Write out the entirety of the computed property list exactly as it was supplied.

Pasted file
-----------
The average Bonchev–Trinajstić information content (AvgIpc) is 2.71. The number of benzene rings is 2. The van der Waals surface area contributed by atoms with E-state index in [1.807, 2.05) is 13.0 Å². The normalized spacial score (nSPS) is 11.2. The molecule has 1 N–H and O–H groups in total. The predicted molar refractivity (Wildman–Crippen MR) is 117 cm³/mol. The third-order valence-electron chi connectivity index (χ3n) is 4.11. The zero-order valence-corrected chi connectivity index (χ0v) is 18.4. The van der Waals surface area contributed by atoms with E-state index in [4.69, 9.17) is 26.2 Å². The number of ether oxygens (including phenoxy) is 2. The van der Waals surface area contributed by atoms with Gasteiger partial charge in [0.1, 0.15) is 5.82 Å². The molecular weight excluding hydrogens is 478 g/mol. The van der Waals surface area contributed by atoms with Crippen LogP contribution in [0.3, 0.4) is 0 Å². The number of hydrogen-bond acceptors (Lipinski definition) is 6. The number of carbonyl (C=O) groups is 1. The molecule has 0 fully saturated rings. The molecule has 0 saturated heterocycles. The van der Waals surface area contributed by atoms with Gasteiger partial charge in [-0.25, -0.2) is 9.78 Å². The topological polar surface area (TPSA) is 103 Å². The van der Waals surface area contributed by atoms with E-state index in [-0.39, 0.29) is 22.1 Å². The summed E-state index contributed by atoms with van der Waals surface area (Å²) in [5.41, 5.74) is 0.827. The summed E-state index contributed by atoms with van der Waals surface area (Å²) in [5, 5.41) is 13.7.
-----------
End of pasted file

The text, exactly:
The average Bonchev–Trinajstić information content (AvgIpc) is 2.71. The number of benzene rings is 2. The van der Waals surface area contributed by atoms with E-state index in [1.807, 2.05) is 13.0 Å². The normalized spacial score (nSPS) is 11.2. The molecule has 1 N–H and O–H groups in total. The predicted molar refractivity (Wildman–Crippen MR) is 117 cm³/mol. The third-order valence-electron chi connectivity index (χ3n) is 4.11. The zero-order valence-corrected chi connectivity index (χ0v) is 18.4. The van der Waals surface area contributed by atoms with E-state index in [4.69, 9.17) is 26.2 Å². The number of ether oxygens (including phenoxy) is 2. The van der Waals surface area contributed by atoms with Gasteiger partial charge in [0.1, 0.15) is 5.82 Å². The molecular weight excluding hydrogens is 478 g/mol. The van der Waals surface area contributed by atoms with Crippen LogP contribution in [0.3, 0.4) is 0 Å². The number of hydrogen-bond acceptors (Lipinski definition) is 6. The number of carbonyl (C=O) groups is 1. The molecule has 0 fully saturated rings. The molecule has 0 saturated heterocycles. The van der Waals surface area contributed by atoms with Gasteiger partial charge in [-0.25, -0.2) is 9.78 Å². The topological polar surface area (TPSA) is 103 Å². The van der Waals surface area contributed by atoms with E-state index in [-0.39, 0.29) is 22.1 Å². The summed E-state index contributed by atoms with van der Waals surface area (Å²) in [5.41, 5.74) is 0.827. The summed E-state index contributed by atoms with van der Waals surface area (Å²) in [5, 5.41) is 13.7.